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AFAIK talks aimed at providing UK financial services "equivalence" and greater access to the Single Market are still making good progress.
And will the EP not vote to ratify the Trade and Cooperation Agreement?
Index of Frank's Diaries
Then, to a lesser extent, the countries having a strong trade with the UK, or fishing fleets in the UK waters, mostly countries on the western side of the continent.
But Ireland, north or south, is a very faraway country seen from Bucarest, Ljubljana or Bratislava and Brexit had a relatively smaller impact in those countries in eastern Europe. Over there, Brexit is not the prominent, almost existential issue that it represents for Ireland. In a large number of EU countries, Brexit doesn't have the mind-share it has in Ireland, not anywhere close.
The AZ vaccine, on the other hand, and the strong-arming tactics of the UK government to ensure that all the doses produced in the UK be delivered to the UK while happily accepting over 8 million doses from AZ factories on the continent exported to the UK, in the name of "free trade": this has hit all the EU27 pretty much equally. It has shown that the Tories are not merely a nuisance to their nearest neighbors but can stick it up even to the most remote regions of Europe.
For over a year now, the Covid crisis has being issue #1, issue #2 and issue #3 to just about every government in Europe, in a way that Brexit has never ever been. That's what's different.
As for the financial services equivalence and the Trade agreement ratification, I don't expect it is going to move as smoothly as it is expected in Whitehall (while they're still crowing about having pulled a fast one over the Continentals, smart lads that they are).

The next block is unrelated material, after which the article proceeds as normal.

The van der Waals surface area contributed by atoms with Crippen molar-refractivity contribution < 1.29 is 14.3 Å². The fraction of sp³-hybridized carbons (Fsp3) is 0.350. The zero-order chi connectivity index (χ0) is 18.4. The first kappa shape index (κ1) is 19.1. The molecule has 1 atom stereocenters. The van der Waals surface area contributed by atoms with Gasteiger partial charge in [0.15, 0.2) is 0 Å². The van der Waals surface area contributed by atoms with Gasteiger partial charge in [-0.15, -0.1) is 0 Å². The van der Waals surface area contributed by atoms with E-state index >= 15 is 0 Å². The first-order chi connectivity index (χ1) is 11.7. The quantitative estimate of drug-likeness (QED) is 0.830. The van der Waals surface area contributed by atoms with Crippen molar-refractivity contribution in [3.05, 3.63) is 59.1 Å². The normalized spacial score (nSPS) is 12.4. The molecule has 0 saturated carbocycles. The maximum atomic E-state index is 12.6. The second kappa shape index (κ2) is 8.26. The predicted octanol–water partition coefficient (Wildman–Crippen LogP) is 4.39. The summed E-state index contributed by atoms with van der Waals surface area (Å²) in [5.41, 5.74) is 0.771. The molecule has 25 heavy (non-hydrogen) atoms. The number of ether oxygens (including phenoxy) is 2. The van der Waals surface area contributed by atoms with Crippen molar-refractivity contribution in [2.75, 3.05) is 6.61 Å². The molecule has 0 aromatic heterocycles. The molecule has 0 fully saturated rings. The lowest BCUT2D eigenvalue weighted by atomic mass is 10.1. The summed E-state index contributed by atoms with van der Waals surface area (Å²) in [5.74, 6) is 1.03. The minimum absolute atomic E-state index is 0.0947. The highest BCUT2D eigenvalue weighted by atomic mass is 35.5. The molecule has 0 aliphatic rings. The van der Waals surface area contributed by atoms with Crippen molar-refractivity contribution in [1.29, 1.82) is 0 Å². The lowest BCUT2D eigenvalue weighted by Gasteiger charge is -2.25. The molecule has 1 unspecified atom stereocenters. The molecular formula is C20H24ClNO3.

I cannot see why anyone would want to make concessions to a Tory government while that situation continues - unless you are a craven Anglophile, as some in Ireland are. To me opposing Tory mendacity, as much as opposing Trump mendacity is, a matter of principle which should have united all EU governments, even if the issue was obscure to many citizens.
All that said, if opposition to UK vaccine nationalism brings their mendacity (which we tend to take for granted) home to the general EU public, then so much the better. This has become an existential issue for the EU. If it cannot do better, post Brexit, than the UK, it's raison d'etre is demolished.
Why remain a member if the UK has shown they can do better on their own? I hope this realisation lights a fire under the Commission and various EU member state governments tempted to play soft-ball with the UK. Draghi's "whatever it takes" comment in relation to the ECB must now become the motto of the Commission, Council and Parliament.
Index of Frank's Diaries
If it looked, to many EU countries, mostly a matter of principle, but one that still got them united behind the EC and its now retired chief negotiator, the vaccine crisis has really brought home the point that disregarding principles has real-life consequences. It has effectively been the Great Equalizer among all the EU27.
Even if the higher number of vaccinated people gives the Tories some bragging rights today, I don't see any evidence that the whole Brexit thing is doing so great. Businesses are still relocating to the continent, the EU won't cut them any slack, Biden is still Irish and the only passenger rail link between the UK and continental Europe may shutdown because the Tories are unwilling to fund it (Eurostar's UK shares have been bought back by the French and Belgian railways some years ago).
It's good that so many Britons have been already vaccinated because they have suffered enough already: the UK has by far the highest Covid death toll of all the European nations. However, there's no guarantee they will be able to continue at this rate without further imports from the EU, especially considering they have purposely delayed the second injection to cover more people with a first jab.
I've tried to find figures for the household income per capita (for "real" people, not corporation-are-people), from various sources: they tend to show a figure ($22,500 to $25,300) that is a bit behind the UK's households ($25,000 to $28,700), but not by much.
Obviously, the income has progressed a lot since Ireland joined the EU, particularly during the Celtic Tiger years, and is now closing the gap without most of Western Europe countries; it looks like Irish household income is now higher than in Spain or even Italy.
OTOH, the income figure for UK households may actually go down over the next years, with the Brexit effects slowly eating at the people's "real" economy (not the City), as you mentioned.
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